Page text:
Mining warfare in WWI – by Cecilia Keating (CIM Magazine – November 2016)

n the First World War trenches cleaved Europe from the North Sea to Switzerland. While the battlefield above ground was static, a secret subterranean war raged. The British Army began to form specialist army units of trained tunnellers in 1915, initially recruiting men from poor coal mining communities in Britain.

Their job was to create a labyrinth of underground tunnels that extended under enemy lines and could be packed with explosives, and to dig ‘camouflets’, smaller mines used to collapse enemy tunnels. They were also tasked with building extensive networks of tunnels behind Allied lines, allowing for undetected movement of men and supplies.

Faced with growing demand for skilled miners, the British government appealed to Canada to raise tunnelling ‘companies’ in September 1915. The first was mobilised in Pembroke, Ontario and recruited men from mining centres in Ontario, Quebec, Nova Scotia, and New Brunswick. The second was comprised of men from Alberta and British Columbia. The third was formed of Canadian miners who were already fighting in Europe.

The busiest year for tunnel warfare was 1916. The British blew 750 offensive mines and the Germans blew 696. The British army had roughly 25,000 tunnellers along with 50,000 infantry who worked permanently alongside them doing unskilled tasks, from ventilating tunnels to ferrying equipment.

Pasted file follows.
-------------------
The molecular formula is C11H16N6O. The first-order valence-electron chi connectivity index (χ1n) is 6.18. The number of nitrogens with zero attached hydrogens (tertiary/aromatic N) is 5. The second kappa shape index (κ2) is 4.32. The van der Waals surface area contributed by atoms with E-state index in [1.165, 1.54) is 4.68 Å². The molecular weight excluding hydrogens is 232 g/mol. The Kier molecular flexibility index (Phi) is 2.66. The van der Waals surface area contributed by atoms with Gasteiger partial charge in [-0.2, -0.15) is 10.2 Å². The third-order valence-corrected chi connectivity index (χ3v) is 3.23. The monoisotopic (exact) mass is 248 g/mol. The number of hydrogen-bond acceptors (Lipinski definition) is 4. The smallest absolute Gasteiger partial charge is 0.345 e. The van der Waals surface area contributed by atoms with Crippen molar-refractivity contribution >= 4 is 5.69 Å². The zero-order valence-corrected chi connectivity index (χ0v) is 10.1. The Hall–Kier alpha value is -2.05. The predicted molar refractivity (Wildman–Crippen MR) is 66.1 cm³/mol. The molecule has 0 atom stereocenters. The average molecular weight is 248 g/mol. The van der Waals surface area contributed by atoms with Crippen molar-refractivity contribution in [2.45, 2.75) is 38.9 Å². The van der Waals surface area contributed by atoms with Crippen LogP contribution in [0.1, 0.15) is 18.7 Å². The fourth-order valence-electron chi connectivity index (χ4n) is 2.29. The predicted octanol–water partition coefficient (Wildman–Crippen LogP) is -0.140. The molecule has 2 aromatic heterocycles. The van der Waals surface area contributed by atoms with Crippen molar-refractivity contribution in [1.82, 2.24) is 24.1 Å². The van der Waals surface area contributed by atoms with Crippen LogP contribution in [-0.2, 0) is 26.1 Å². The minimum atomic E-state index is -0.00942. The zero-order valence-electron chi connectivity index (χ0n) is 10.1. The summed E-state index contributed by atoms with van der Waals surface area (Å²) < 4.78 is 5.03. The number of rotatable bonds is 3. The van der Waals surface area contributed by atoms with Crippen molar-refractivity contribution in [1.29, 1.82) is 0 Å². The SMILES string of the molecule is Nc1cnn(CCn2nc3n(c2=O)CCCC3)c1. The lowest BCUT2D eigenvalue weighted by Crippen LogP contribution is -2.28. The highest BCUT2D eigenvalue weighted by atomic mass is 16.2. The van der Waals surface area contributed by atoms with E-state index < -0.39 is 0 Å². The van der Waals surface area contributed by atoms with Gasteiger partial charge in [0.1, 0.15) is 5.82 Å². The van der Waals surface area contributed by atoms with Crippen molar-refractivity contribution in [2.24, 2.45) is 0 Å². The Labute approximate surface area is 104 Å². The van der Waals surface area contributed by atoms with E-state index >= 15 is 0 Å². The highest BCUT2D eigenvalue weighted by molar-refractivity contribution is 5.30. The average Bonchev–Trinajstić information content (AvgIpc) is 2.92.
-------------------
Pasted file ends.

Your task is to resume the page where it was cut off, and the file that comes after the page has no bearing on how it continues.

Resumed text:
Miners did not have to meet the age requirements for regular infantry and could be as old as 60. They were often paid more than soldiers to match their salaries at home, a source of contention for many.

Added to the hazards of early 20th century mining, miners were exposed to the particular horrors of underground warfare, including enemy explosives, asphyxiation, trench foot, drowning, entombment, cold, cramp and the threat of unearthing German soldiers digging in the other direction and having to fight hand-to-hand to stay alive. Casualties were high; one tunnelling company had 16 killed, 48 sent to hospital and 86 minor cases treated at the shaft head in a six-week period.

Tunnellers worked by candlelight and operated in silence to avoid detection. Allied miners used the ‘clay kicking method,’ a technique borrowed from sewer, road and railway works in England. In each team there would be a ‘kicker’ who would lie on his back on a wooden cross and use his legs to work a finely sharpened spade known as a ‘grafting tool’ into the rock face.

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